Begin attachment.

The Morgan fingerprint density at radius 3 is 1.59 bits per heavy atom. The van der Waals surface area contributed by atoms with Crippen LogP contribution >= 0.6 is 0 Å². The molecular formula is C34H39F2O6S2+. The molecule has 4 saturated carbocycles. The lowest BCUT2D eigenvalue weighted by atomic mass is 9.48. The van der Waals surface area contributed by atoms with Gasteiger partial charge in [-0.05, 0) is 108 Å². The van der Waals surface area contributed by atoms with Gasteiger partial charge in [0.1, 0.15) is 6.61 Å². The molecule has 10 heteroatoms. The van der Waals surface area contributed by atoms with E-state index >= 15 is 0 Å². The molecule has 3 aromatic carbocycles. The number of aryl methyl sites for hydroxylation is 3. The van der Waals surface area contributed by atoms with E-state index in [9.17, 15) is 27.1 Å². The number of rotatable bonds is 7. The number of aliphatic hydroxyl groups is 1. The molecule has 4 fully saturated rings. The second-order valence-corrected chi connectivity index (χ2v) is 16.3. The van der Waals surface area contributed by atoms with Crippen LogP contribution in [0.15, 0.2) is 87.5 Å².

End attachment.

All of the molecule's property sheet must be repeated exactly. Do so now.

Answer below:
The Morgan fingerprint density at radius 3 is 1.59 bits per heavy atom. The van der Waals surface area contributed by atoms with Crippen LogP contribution >= 0.6 is 0 Å². The molecular formula is C34H39F2O6S2+. The molecule has 4 saturated carbocycles. The lowest BCUT2D eigenvalue weighted by atomic mass is 9.48. The van der Waals surface area contributed by atoms with Gasteiger partial charge in [-0.05, 0) is 108 Å². The van der Waals surface area contributed by atoms with Gasteiger partial charge in [0.1, 0.15) is 6.61 Å². The molecule has 10 heteroatoms. The van der Waals surface area contributed by atoms with E-state index >= 15 is 0 Å². The molecule has 3 aromatic carbocycles. The number of aryl methyl sites for hydroxylation is 3. The van der Waals surface area contributed by atoms with E-state index in [9.17, 15) is 27.1 Å². The number of rotatable bonds is 7. The number of aliphatic hydroxyl groups is 1. The molecule has 4 fully saturated rings. The second-order valence-corrected chi connectivity index (χ2v) is 16.3. The van der Waals surface area contributed by atoms with Crippen LogP contribution in [0.15, 0.2) is 87.5 Å².